In 1939, Associated Telephone replaced the phone exchange on Carrillo Street with this state of the art Goleta Central Office on Patterson Avenue. Multiple operators worked each shift and they would route calls throughout the Goleta area. Judge Lillard’s wife, Mae Pickett Lillard, was one of the operators that worked here. She lived just around the corner on Chapel Street.
The brand new building was included on this rough map historian Owen O’Neill drew for the 1939 phone directory, labeled simply as “phone station”. This was about as much publicity as it ever got . Since it was strictly a utilitarian building, most folks hardly noticed it. Not many folks were allowed in, but Tom Giffin has a vague memory of a school field trip to the exchange building.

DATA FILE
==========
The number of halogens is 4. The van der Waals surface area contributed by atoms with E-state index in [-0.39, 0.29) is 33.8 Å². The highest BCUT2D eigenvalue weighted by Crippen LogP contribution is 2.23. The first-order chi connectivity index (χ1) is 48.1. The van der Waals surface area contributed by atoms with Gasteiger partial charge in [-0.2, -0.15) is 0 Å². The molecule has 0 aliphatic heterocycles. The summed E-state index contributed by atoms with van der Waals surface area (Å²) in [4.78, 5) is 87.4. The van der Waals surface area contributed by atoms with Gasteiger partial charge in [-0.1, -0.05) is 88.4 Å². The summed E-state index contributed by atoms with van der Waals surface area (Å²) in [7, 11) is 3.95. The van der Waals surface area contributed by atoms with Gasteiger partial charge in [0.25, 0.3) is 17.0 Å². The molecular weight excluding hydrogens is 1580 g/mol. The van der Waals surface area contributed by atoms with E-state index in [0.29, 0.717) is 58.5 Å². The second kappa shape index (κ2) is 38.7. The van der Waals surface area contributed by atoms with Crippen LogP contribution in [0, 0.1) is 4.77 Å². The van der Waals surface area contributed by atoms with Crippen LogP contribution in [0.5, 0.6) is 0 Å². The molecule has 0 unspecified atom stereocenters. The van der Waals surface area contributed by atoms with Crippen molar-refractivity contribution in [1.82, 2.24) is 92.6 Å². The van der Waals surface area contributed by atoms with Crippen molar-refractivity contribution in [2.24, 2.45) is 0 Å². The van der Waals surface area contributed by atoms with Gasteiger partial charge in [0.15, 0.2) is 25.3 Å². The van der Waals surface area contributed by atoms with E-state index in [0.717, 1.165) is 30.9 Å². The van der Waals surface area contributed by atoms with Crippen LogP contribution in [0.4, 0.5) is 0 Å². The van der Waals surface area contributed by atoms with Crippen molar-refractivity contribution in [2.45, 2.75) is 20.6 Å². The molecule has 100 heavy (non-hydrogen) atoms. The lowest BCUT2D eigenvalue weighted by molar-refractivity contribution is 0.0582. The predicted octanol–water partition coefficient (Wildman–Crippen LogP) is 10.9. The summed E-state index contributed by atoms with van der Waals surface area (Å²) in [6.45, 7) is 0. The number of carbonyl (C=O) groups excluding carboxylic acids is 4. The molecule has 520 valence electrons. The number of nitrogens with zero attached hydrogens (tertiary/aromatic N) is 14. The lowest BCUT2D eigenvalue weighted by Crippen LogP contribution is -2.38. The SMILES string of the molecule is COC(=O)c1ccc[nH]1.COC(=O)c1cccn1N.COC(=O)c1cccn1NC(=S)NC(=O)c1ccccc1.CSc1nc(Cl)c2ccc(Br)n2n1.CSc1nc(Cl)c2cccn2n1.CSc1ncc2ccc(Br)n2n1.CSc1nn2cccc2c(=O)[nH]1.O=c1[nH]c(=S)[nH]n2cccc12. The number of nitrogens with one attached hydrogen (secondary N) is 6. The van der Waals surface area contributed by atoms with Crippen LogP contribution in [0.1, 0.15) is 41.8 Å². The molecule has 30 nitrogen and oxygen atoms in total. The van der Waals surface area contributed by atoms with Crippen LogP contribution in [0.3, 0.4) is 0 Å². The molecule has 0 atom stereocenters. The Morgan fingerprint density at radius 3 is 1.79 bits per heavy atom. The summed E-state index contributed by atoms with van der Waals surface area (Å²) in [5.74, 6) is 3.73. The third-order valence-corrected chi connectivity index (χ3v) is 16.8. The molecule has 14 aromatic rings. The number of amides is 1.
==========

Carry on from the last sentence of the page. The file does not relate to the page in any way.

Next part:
This was the brain of the Goleta phone system, with multiple operators connecting callers all the way until 1951.
When a new, modern Telephone facility was built and relocated all operations to San Marcos Road and Hollister Avenue.
After the new phone exchange was built, the little old building on Patterson continued to serve as a pawn shop, a locksmith and a watch repair shop. Judy Ensign remembers you could get keys made there in the 1950s.
Years later, developers were revamping the shopping center at that corner, but the owner of the Pawn Shop refused to sell out. They were forced to build the new Patterson Center around his little building. And so, history was saved.
Time continued to march into the future, where wonderful new and colorful phones awaited the consumer….
So the next time you’re cruising past this little building, or getting your clock fixed at Pendulum Faire, you’ll now know why it was built. To serve the people of Goleta, as it continues to do today.
On a personal note, when my family lived on Santa Barbara Shores in 1963, we had a party line. My mother, shown here holding a baby me, got grief from her neighbors because I enjoyed picking up the phone and blabbering baby talk while folks were trying to have a conversation! Ah the good old days….)
Sources: Walker Tompkins, Justin Ruhge, Erin Graffy, Judy Ensign, Donna Lane, Tim Lillard